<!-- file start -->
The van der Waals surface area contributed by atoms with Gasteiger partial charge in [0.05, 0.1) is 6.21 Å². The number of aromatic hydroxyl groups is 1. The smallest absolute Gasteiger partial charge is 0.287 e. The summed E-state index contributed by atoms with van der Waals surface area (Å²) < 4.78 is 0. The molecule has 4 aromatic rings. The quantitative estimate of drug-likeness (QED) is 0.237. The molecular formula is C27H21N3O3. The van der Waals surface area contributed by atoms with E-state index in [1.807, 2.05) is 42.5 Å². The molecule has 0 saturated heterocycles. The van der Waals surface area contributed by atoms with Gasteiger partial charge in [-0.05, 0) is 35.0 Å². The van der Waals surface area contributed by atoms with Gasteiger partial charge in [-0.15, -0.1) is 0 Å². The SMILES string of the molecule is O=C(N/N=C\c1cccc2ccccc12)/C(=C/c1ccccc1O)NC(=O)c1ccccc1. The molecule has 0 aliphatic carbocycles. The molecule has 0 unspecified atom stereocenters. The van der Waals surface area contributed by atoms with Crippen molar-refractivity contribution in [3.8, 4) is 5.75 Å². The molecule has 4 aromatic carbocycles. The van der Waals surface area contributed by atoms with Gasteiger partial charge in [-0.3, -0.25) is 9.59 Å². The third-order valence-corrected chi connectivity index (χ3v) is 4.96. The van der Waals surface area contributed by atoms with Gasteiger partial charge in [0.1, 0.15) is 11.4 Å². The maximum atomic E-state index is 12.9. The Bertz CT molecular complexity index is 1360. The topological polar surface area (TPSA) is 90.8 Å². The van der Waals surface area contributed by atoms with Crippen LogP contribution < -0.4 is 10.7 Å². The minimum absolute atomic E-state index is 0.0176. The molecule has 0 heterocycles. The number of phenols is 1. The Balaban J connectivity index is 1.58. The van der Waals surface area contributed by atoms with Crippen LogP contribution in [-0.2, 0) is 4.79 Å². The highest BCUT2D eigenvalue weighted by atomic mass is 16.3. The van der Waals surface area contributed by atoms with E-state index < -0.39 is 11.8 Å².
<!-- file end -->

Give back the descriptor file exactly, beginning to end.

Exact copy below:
The van der Waals surface area contributed by atoms with Gasteiger partial charge in [0.05, 0.1) is 6.21 Å². The number of aromatic hydroxyl groups is 1. The smallest absolute Gasteiger partial charge is 0.287 e. The summed E-state index contributed by atoms with van der Waals surface area (Å²) < 4.78 is 0. The molecule has 4 aromatic rings. The quantitative estimate of drug-likeness (QED) is 0.237. The molecular formula is C27H21N3O3. The van der Waals surface area contributed by atoms with E-state index in [1.807, 2.05) is 42.5 Å². The molecule has 0 saturated heterocycles. The van der Waals surface area contributed by atoms with Gasteiger partial charge in [-0.05, 0) is 35.0 Å². The van der Waals surface area contributed by atoms with Gasteiger partial charge in [-0.15, -0.1) is 0 Å². The SMILES string of the molecule is O=C(N/N=C\c1cccc2ccccc12)/C(=C/c1ccccc1O)NC(=O)c1ccccc1. The molecule has 0 aliphatic carbocycles. The molecule has 0 unspecified atom stereocenters. The van der Waals surface area contributed by atoms with Crippen molar-refractivity contribution in [3.8, 4) is 5.75 Å². The molecule has 4 aromatic carbocycles. The van der Waals surface area contributed by atoms with Gasteiger partial charge in [-0.3, -0.25) is 9.59 Å². The third-order valence-corrected chi connectivity index (χ3v) is 4.96. The van der Waals surface area contributed by atoms with Gasteiger partial charge in [0.1, 0.15) is 11.4 Å². The maximum atomic E-state index is 12.9. The Bertz CT molecular complexity index is 1360. The topological polar surface area (TPSA) is 90.8 Å². The van der Waals surface area contributed by atoms with Crippen LogP contribution < -0.4 is 10.7 Å². The minimum absolute atomic E-state index is 0.0176. The molecule has 0 heterocycles. The number of phenols is 1. The Balaban J connectivity index is 1.58. The van der Waals surface area contributed by atoms with Crippen LogP contribution in [-0.2, 0) is 4.79 Å². The highest BCUT2D eigenvalue weighted by atomic mass is 16.3. The van der Waals surface area contributed by atoms with E-state index < -0.39 is 11.8 Å².